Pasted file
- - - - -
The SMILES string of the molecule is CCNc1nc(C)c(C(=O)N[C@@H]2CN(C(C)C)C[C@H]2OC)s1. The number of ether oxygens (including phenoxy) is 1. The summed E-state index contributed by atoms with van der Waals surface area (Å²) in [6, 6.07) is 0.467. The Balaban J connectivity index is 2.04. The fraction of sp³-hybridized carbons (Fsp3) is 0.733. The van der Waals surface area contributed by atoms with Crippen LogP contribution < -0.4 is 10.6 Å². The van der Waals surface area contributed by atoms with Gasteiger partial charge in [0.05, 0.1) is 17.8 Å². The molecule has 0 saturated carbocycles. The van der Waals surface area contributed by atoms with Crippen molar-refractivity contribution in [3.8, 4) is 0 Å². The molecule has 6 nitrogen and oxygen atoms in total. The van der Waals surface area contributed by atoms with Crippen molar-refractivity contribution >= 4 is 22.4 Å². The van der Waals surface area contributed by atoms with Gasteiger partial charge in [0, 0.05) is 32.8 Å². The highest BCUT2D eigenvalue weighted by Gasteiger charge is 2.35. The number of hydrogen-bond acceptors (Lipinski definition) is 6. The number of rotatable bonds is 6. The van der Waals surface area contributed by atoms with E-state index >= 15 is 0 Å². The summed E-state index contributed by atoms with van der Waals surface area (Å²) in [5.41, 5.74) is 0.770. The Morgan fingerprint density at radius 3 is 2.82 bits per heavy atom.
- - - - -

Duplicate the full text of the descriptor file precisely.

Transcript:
The SMILES string of the molecule is CCNc1nc(C)c(C(=O)N[C@@H]2CN(C(C)C)C[C@H]2OC)s1. The number of ether oxygens (including phenoxy) is 1. The summed E-state index contributed by atoms with van der Waals surface area (Å²) in [6, 6.07) is 0.467. The Balaban J connectivity index is 2.04. The fraction of sp³-hybridized carbons (Fsp3) is 0.733. The van der Waals surface area contributed by atoms with Crippen LogP contribution < -0.4 is 10.6 Å². The van der Waals surface area contributed by atoms with Gasteiger partial charge in [0.05, 0.1) is 17.8 Å². The molecule has 0 saturated carbocycles. The van der Waals surface area contributed by atoms with Crippen molar-refractivity contribution in [3.8, 4) is 0 Å². The molecule has 6 nitrogen and oxygen atoms in total. The van der Waals surface area contributed by atoms with Crippen molar-refractivity contribution >= 4 is 22.4 Å². The van der Waals surface area contributed by atoms with Gasteiger partial charge in [0, 0.05) is 32.8 Å². The highest BCUT2D eigenvalue weighted by Gasteiger charge is 2.35. The number of hydrogen-bond acceptors (Lipinski definition) is 6. The number of rotatable bonds is 6. The van der Waals surface area contributed by atoms with E-state index >= 15 is 0 Å². The summed E-state index contributed by atoms with van der Waals surface area (Å²) in [5.41, 5.74) is 0.770. The Morgan fingerprint density at radius 3 is 2.82 bits per heavy atom.